Multi-axial structures  Multi-axial structures are fabrics bonded by a loop system, consisting of one or several yarn layers stretched in parallel. The yarn layers may have different orientation and different densities of single ends. Multi-axial multi-ply fabrics are used to reinforce different matrices. The combination of multi-directional fibre layers and matrices has proved capable of absorbing and distributing extraordinarily high strain forces. The typical feature of warp-knitted multi-axial multi-ply structures for substrates is the interlacing of single ends in line with the stitch courses and the associated almost smooth processing of fed yarns. These products are multi-ply structures with angles of 30° up to 60° and/or 90°/0°. A multi-axial multi-ply fabric demonstrating the two diagonal yarn sets in addition to the bi-axial yarn sets created by the misslapping guide bar (warp or ST-yarn) and the magazine weft insertion system (weft). Applications are: inflatable bodies, such as airships, inflatable boats, inflatable life-rafts, rescue tents, gas membranes, V-belts, flexible roofing membranes etc.
Warp Knitted Fabrics from LIBA  Monoaxial Scrim Biaxial Scrim The fabric is designed to take force in two directions (0° and 90°). For this can be used rovings of glass, high tenacity polyester, aramide or carbon as pillar threads and weft threads. These fabrics are used for reinforced composites. The fabric is designed to take force in only one direction (0°). For this can be used rovings of glass, high tenacity polyester, aramide or carbon as pillar threads. These fabrics are used for reinforced composites.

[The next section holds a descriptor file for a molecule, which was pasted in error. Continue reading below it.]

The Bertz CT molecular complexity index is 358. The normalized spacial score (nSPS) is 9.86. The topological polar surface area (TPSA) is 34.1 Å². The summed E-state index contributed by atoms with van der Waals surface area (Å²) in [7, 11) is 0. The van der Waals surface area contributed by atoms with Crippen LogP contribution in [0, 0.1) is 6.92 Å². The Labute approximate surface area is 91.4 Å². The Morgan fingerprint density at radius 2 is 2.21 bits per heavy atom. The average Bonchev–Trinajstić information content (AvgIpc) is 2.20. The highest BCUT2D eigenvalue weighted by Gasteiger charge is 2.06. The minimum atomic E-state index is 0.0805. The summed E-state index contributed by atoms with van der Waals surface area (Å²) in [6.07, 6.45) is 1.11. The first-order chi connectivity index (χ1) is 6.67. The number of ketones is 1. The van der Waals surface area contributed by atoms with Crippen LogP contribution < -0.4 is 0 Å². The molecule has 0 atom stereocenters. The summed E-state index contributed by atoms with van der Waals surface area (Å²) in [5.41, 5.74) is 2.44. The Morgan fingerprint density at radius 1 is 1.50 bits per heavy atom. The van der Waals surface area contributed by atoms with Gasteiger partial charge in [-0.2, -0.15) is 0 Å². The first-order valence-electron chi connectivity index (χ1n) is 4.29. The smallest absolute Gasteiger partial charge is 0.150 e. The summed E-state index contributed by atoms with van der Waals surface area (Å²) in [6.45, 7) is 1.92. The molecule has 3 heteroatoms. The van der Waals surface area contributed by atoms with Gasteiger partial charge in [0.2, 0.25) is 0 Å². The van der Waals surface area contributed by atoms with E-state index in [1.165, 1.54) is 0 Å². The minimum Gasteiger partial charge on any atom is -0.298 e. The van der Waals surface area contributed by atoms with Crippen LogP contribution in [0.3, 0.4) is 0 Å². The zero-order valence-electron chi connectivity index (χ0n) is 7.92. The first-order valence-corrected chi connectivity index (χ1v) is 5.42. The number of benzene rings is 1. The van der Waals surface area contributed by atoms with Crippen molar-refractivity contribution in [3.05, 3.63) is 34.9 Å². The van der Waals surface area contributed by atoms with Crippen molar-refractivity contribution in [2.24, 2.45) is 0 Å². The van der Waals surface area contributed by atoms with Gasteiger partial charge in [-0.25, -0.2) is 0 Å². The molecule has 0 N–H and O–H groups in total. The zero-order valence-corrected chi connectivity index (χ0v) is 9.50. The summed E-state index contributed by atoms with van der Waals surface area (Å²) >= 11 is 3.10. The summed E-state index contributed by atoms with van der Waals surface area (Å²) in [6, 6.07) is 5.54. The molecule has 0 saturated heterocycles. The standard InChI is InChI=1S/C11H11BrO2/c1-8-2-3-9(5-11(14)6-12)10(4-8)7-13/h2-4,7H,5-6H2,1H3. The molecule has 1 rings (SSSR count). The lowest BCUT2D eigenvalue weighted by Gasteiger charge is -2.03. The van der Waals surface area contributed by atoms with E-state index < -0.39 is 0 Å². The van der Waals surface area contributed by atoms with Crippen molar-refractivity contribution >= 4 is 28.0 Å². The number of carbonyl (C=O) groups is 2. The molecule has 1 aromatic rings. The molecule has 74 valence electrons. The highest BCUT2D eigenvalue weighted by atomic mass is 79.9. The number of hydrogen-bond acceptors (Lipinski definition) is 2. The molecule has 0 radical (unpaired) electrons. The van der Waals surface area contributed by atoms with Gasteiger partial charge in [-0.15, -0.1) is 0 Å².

Multiaxial Scrim Open structure with +45° / 90° / -45° / 0° Carbon fabric Mixed carbon 45° and aramide 0° Glass fabric
Grid Structures These fabrics are used as reinforcement for light weight coated fabrics or universally as reinforcement. For example in grinding discs and plaster. This kind of fabric especially in "fine" ranges, that means squares smaller than 10 mm, can be produced more effectively than wovens. By using weft threads in the fabrics an enormous tear resistance is achieved due to bundling effect (sliding of yarns)
Warp Knitted Fabrics from KARL MAYER  Surgical bandages/ Furnishingfabrics/Adhesive tapes/Outerwear Geotextiles/Protective textiles/Tarpaulins/Construction textiles
2. Voluminous/thick knitted fabrics • Voluminous knitted fabrics can be obtained in different ways: • by using a material with a large diameter of yarns and a proper knitting machine (rough division) • by creating structures like two-or-multi-layer knitted fabrics (3D). Three-dimensional structures(3D) can be produced on a single needle bar warp knitting machines (pile fabric) and on two-needle bar Raschel machines (spacer or tubular fabrics). The use of two needle bars opened new horizons in warp knitting and different machine types are built for production of a wide variety of products ranging from packing sacks to artificial blood vessels